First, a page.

The instinctive conservative response is to reject the idea of the living constitution for various and conflicting reasons.
One such reason is the conservative recognition that even a free country depends on tradition. Federalist 49 says the Constitution should be very hard to change in order that it pick up “the veneration that time bestows on everything” that stands the test of time. It’s acquired by everything that lasts a long time, including various irrational prejudices and outmoded habits. We venerate old things and old people just because they’re old and hard to change. I’m being venerated more than I used to be these days, but there may be plenty of good reasons why what I believe are my words of wisdom are being ignored more than they used to be.
Now conservatives champion veneration in a democracy. Democracy, as Socrates explained, is prejudiced against everything old and all for every innovation that comes along. One perplexing feature of our techno-democracy is that we have more old people than ever but we have no idea for what old people are. Certainly, we do not respect their wisdom that comes from experience because that alleged prudence is what slows down all the change we can believe in this days.
When your iPad, iPhone, or iPod, or some other i-thing breaks down, you don’t go to your great-grandfather and ask him to deploy his wisdom and closeness to the gods to resolve the perplexity you face. You know that the most techno-savvy member of the family will probably be the youngest person who can read.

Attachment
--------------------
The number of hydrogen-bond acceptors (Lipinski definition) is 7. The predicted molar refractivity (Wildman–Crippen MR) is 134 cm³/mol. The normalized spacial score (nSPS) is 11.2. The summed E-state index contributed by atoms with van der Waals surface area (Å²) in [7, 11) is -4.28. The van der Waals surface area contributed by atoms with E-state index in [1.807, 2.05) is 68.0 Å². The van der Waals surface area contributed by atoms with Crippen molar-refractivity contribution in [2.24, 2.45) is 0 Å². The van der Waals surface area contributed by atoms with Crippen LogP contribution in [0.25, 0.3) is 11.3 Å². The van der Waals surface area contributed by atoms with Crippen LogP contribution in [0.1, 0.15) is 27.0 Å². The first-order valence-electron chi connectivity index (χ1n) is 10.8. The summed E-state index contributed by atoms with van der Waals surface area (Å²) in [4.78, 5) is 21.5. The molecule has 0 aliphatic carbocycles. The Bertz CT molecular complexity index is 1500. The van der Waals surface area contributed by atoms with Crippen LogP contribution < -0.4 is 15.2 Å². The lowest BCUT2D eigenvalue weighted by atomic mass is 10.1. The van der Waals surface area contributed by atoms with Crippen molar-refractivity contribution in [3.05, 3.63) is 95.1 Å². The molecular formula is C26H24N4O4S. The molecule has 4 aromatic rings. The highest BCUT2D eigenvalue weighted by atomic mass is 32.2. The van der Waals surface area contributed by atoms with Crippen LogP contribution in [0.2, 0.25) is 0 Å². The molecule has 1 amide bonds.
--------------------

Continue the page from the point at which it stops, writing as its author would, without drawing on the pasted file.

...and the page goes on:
More generally, everyone in a techno-democracy praises disruptive innovation and entrepreneurship in all areas of life, including political entrepreneurship. Why should our Constitution be exempt? Why should it get to rest on its laurels when nothing else does? That’s the problem we conservatives face when talking up constitutionalism. And we’re stuck with the fact that our great Framers were, at best, half-hearted conservatives.
The Framers thought their Constitution was quite the disruptive innovation when it comes to unprecedented protection of liberty. The lessons they learned from the Greeks and Romans were mainly negative, just as they thought that the existing state governments they meant to largely displace were often incompetent and tyrannical. The conservatives—or the let’s-stay-the-course fellas—were the anti-Federalists. Our leading Framers, to say the least, didn’t display much veneration for the various institutions they had been given.
The Framers also knew that a sustainable Constitution couldn’t rely on rational self-interest alone. People wouldn’t respect the limitations on government they could readily undo. In “a nation of philosophers,” Federalist 49 explains, it would be possible to dispense with veneration and merely appeal to reason. Most people, the truth is, have neither the time nor the inclination to dispense with prejudice in making political judgments. And the more they are prejudiced in favor of an effective Constitution, the better their judgments will be.
But even in the case of philosophers, the rule of reason could only occur in a nation of philosophers—one constituted by the strong political institutions of a firm Union. After all, as Federalist 55 adds, had every Athenian been a Socrates, the Athenian democracy would still have been mob rule. Even, or especially, philosophers—because of their ambition, vanity, and eloquence—would run amok in a direct democracy.